State of our Union Labor Day Message to all AWA Pilots


May 18, 2003
State of our Union Labor Day Message to all AWA Pilots

September 4, 2006

Fellow America West Pilots,

As the Acting MEC Chairman, I have spent the holiday weekend reviewing many internal documents to familiarize myself for this new position, and I wanted to take this opportunity on this special day for organized labor to outline the "big picture" for all of you so you understand where we are as a union right now, and where we are heading in the short and long terms. I apologize in advance for the length of this message, but it is important for you as a member to have a full understanding of where we are and what we are doing.

First, I would like to talk about the importance of Labor Day to us as union members. The first Labor Day was celebrated on Tuesday, September 5, 1882, in New York City. Throughout the years, Labor Day has become more synonymous with the end of summer, and less associated with the trade union movement it was created to help recognize. We as airline pilots are members of a trade union. On this Labor Day, I think it is important that we have a conversation about what this MEC is doing specifically regarding the protection of your jobs, and the simple fact that the success of any labor group starts at a grassroots level - with the individual member.

Is there a 'perfect' union? Probably not. Is there a 'perfect' pilot who is a 'perfect' union leader? Nope, wish I could help. I have had to learn that the hard way. Maybe it's just me, and maybe I am just getting older, but having had a front seat to much of the unrest within this union for the past seven or eight years, it is clear to me that we need to re-energize this union and this membership. To start that process, we first need to vent and vet some of our collective bad blood and grudges that we all carry around as pilots - myself included. Only when we complete this process can we move forward and try to find common ground.

Why is this vetting process important? It is important because in probably less than 12 months, the AWA MEC leadership structure will not exist anymore. The AWA MEC will become part of the US Airways MEC. Our six representatives will join the 12 US Airways representatives and elect new MEC officers and appoint new committee chairs. The office at 44th and Van Buren will likely be expanded (we may even need to move) and the staff will likely be doubled. Stated differently, our separate AWA MEC identity will cease to exist as we know it, and it is critical that we set the stage for the legacy of the AWA pilots now before that merger takes place.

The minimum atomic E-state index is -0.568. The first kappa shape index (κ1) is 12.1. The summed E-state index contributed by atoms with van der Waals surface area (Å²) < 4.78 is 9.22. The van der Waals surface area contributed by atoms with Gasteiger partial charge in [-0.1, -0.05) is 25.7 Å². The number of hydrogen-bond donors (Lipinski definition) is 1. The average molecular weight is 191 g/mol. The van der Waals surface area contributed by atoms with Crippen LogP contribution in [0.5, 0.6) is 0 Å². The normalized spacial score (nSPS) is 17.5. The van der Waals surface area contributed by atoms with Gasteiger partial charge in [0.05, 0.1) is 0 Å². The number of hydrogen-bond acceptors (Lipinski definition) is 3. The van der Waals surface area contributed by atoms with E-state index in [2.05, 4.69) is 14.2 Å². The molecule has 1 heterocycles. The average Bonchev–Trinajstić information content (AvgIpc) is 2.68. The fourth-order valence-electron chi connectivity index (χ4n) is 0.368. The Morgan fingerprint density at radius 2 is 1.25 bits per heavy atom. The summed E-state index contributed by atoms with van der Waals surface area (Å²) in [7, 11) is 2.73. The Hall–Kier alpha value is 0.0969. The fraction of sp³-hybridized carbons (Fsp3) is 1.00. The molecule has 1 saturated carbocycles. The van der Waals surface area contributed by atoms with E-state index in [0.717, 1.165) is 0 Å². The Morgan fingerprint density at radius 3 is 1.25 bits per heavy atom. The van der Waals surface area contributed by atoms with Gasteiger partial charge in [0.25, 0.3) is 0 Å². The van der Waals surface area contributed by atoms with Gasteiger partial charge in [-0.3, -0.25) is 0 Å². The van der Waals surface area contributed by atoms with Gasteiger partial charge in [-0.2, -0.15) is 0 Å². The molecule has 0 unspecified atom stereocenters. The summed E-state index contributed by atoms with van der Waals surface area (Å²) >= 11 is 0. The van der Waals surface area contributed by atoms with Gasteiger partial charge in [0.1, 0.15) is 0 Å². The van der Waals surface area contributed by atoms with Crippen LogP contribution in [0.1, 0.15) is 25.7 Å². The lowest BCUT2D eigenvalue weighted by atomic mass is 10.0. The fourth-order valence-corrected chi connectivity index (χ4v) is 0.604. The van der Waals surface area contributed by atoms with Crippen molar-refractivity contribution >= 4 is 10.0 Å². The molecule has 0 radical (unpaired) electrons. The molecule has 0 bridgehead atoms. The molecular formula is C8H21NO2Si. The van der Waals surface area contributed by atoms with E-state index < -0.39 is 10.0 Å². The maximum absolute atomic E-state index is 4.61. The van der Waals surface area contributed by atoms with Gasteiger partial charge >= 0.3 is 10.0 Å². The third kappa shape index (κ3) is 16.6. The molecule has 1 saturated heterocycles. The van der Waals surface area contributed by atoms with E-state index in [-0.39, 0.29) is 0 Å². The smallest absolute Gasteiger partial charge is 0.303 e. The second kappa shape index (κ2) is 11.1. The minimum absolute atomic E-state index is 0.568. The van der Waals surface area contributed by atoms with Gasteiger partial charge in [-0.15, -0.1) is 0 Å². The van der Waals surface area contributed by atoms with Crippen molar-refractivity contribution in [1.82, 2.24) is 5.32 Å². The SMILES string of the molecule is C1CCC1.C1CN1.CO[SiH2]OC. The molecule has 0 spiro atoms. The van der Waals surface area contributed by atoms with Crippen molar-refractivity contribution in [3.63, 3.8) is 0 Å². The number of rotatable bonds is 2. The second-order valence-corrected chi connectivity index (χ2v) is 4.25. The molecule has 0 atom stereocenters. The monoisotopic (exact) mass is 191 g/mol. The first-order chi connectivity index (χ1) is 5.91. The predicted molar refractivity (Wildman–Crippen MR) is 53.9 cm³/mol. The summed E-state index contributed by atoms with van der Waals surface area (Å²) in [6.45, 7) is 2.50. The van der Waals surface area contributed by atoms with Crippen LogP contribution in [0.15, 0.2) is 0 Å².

Even Andrew Shostack, our venerable, long-time ALPA Contract Administrator will no longer be with us. At the conclusion of our negotiations sometime in 2007, he will move to the ALPA Herndon office to accept a promotion. Congratulations to him and I am sure you will all join me in wishing him much success and happiness. Andrew has worked very hard for the AWA pilot group for more than ten years; he has been with us almost from the beginning of our ALPA representation and we all will miss him, but he goes on to bigger and more important roles in protecting our profession. Replacing Andrew will likely be a much more robust legal department of 2-3 attorneys and probably 2-3 paralegals/legal secretaries to service the needs of several thousand AWA, Mesa, and US Airways pilots in the PHX office. Change is afoot, and with it comes our grudging acceptance of that change.

This segues into our current state of affairs. Changes in leadership are never easy, no matter how or why they occur. The labor movement is dependent on a democratic process where the final authority to elect representatives rests with the membership. Generally, subject to the ALPA Constitution and Bylaws, your representatives in Councils 062 (PHX) and 082 (LAS) enjoy the right to elect and recall any MEC officers at any time with or without cause. That right was put there to protect the membership and vest the authority of the membership in the elected representatives.